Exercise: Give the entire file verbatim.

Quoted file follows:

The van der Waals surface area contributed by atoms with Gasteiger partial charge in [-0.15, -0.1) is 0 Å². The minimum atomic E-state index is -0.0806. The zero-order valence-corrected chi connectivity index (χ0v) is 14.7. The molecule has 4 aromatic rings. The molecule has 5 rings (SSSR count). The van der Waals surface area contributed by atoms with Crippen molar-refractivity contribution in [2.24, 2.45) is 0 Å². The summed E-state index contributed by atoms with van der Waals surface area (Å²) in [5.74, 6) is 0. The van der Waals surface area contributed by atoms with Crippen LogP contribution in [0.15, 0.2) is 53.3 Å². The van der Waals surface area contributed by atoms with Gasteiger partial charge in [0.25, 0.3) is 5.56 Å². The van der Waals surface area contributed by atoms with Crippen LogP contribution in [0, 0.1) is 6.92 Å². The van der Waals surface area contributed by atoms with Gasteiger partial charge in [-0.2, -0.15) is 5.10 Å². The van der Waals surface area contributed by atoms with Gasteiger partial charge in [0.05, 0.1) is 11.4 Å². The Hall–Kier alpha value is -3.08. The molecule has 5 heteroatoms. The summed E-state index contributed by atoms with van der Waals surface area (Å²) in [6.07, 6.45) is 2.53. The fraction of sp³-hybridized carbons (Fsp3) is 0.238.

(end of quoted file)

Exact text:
The van der Waals surface area contributed by atoms with Gasteiger partial charge in [-0.15, -0.1) is 0 Å². The minimum atomic E-state index is -0.0806. The zero-order valence-corrected chi connectivity index (χ0v) is 14.7. The molecule has 4 aromatic rings. The molecule has 5 rings (SSSR count). The van der Waals surface area contributed by atoms with Crippen molar-refractivity contribution in [2.24, 2.45) is 0 Å². The summed E-state index contributed by atoms with van der Waals surface area (Å²) in [5.74, 6) is 0. The van der Waals surface area contributed by atoms with Crippen LogP contribution in [0.15, 0.2) is 53.3 Å². The van der Waals surface area contributed by atoms with Gasteiger partial charge in [0.25, 0.3) is 5.56 Å². The van der Waals surface area contributed by atoms with Crippen LogP contribution in [0, 0.1) is 6.92 Å². The van der Waals surface area contributed by atoms with Gasteiger partial charge in [-0.2, -0.15) is 5.10 Å². The van der Waals surface area contributed by atoms with Gasteiger partial charge in [0.05, 0.1) is 11.4 Å². The Hall–Kier alpha value is -3.08. The molecule has 5 heteroatoms. The summed E-state index contributed by atoms with van der Waals surface area (Å²) in [6.07, 6.45) is 2.53. The fraction of sp³-hybridized carbons (Fsp3) is 0.238.